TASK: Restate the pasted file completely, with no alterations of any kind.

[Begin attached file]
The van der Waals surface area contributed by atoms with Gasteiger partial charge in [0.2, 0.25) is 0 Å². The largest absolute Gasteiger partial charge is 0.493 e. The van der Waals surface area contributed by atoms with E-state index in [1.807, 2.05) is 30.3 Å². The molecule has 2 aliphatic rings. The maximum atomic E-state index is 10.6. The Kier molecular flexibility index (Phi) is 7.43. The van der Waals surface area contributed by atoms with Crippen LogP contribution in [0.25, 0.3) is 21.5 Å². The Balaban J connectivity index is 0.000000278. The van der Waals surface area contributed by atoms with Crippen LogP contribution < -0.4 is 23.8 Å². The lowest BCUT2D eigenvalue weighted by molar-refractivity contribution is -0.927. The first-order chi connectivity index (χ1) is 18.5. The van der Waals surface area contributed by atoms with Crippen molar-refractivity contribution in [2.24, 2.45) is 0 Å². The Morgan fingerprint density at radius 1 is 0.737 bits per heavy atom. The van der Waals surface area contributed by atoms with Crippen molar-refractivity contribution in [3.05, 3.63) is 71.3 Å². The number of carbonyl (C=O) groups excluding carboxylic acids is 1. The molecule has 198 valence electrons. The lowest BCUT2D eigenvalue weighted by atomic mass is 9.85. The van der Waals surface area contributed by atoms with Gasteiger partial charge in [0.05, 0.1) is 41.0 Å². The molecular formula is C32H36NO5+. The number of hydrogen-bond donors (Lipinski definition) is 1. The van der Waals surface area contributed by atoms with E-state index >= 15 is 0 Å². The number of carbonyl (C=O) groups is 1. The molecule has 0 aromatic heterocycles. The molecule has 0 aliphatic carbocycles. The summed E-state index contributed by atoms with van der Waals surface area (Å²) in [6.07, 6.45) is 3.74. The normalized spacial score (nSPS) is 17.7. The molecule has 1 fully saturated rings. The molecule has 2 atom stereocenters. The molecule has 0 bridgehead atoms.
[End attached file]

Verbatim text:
The van der Waals surface area contributed by atoms with Gasteiger partial charge in [0.2, 0.25) is 0 Å². The largest absolute Gasteiger partial charge is 0.493 e. The van der Waals surface area contributed by atoms with E-state index in [1.807, 2.05) is 30.3 Å². The molecule has 2 aliphatic rings. The maximum atomic E-state index is 10.6. The Kier molecular flexibility index (Phi) is 7.43. The van der Waals surface area contributed by atoms with Crippen LogP contribution in [0.25, 0.3) is 21.5 Å². The Balaban J connectivity index is 0.000000278. The van der Waals surface area contributed by atoms with Crippen LogP contribution < -0.4 is 23.8 Å². The lowest BCUT2D eigenvalue weighted by molar-refractivity contribution is -0.927. The first-order chi connectivity index (χ1) is 18.5. The van der Waals surface area contributed by atoms with Crippen molar-refractivity contribution in [2.24, 2.45) is 0 Å². The Morgan fingerprint density at radius 1 is 0.737 bits per heavy atom. The van der Waals surface area contributed by atoms with Crippen molar-refractivity contribution in [3.05, 3.63) is 71.3 Å². The number of carbonyl (C=O) groups excluding carboxylic acids is 1. The molecule has 198 valence electrons. The lowest BCUT2D eigenvalue weighted by atomic mass is 9.85. The van der Waals surface area contributed by atoms with Gasteiger partial charge in [0.05, 0.1) is 41.0 Å². The molecular formula is C32H36NO5+. The number of hydrogen-bond donors (Lipinski definition) is 1. The van der Waals surface area contributed by atoms with E-state index >= 15 is 0 Å². The number of carbonyl (C=O) groups is 1. The molecule has 0 aromatic heterocycles. The molecule has 0 aliphatic carbocycles. The summed E-state index contributed by atoms with van der Waals surface area (Å²) in [6.07, 6.45) is 3.74. The normalized spacial score (nSPS) is 17.7. The molecule has 1 fully saturated rings. The molecule has 2 atom stereocenters. The molecule has 0 bridgehead atoms.